15 Culinary Reasons to Cruise
A new wave of culinary experiences by boat rival anything on dry land. Here are 15 reasons to set sail now.
1. Explore Wine Country by Water
What's better than rambling through France’s Alsace and Germany’s Rheingau wine regions—some of the prettiest wine country in the world—by car or bike? Sailing through it by boat, as my husband and I recently discovered: No designated drivers (or even gross motor skills beyond lifting a glass, really) are needed.
It would be hard to find a more luxurious boat than the AmaMora. The 78-room river ship is home to a seven-night, food-and-wine-themed cruise on the Rhine River as it winds north from Basel, Switzerland, to Amsterdam. The cruise is a partnership between Adventures by Disney and AmaWaterways, and there are two similar sailings planned for 2019.
River travel at this level is absurdly civilized: We unpacked once, slept in the same bed every night, and woke up each morning to a new destination. Aboard ship, six affable Disney “adventure guides” operated as chaperones, storytellers, and fixers.
As the trip progressed, one day we found ourselves standing in the tiny Alsatian village of Riquewihr, sampling the local Pinot Blanc and Crémant (our 2018 sailing included a visit to the Dopff winery). The next, we canoed down a canal before descending into one of the oldest wine caves in Europe, under the 14th-century hospital in Strasbourg, where we sniffed a (now undrinkable, but still fascinating) 546-year-old wine.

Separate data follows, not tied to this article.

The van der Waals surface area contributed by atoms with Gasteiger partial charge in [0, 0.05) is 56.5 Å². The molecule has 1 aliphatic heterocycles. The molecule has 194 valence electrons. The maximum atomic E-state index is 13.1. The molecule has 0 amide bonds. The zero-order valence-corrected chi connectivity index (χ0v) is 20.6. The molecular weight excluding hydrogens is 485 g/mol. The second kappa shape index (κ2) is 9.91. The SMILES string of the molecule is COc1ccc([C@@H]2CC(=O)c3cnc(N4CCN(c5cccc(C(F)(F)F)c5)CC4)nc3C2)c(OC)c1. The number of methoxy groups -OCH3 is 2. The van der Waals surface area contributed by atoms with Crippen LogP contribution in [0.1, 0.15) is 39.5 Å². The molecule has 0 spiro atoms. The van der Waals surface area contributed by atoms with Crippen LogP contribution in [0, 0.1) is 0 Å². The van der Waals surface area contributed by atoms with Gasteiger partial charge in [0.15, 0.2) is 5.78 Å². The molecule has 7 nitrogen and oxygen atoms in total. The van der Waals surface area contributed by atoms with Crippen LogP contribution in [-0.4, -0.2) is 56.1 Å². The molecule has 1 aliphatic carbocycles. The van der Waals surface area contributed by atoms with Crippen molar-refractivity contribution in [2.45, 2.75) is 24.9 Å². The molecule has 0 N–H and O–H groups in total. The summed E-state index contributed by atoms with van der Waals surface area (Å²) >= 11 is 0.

Then, trading France for Germany, where steep vineyards slope dramatically down much of this length of the Rhine, we sipped a spritzy trocken (dry) Kabinett in a vineyard in Rüdesheim, a mere 10 minutes’ walk from where we disembarked the boat.
When we weren’t stuffing our faces with Alsatian flammkuchen, cheese, or German spaetzle, we ate on board the ship. Each dinner reflected the region we were traveling through, as did the wines: Think plenty of Riesling, Pinot Gris, and Spätburgunder. And at the end of a river-running week of wine, an icy genever and tonic in Amsterdam, our final stop, was all the more refreshing. (Cruise from $5,089, all-inclusive; adventuresbydisney.com) —Melanie Hansche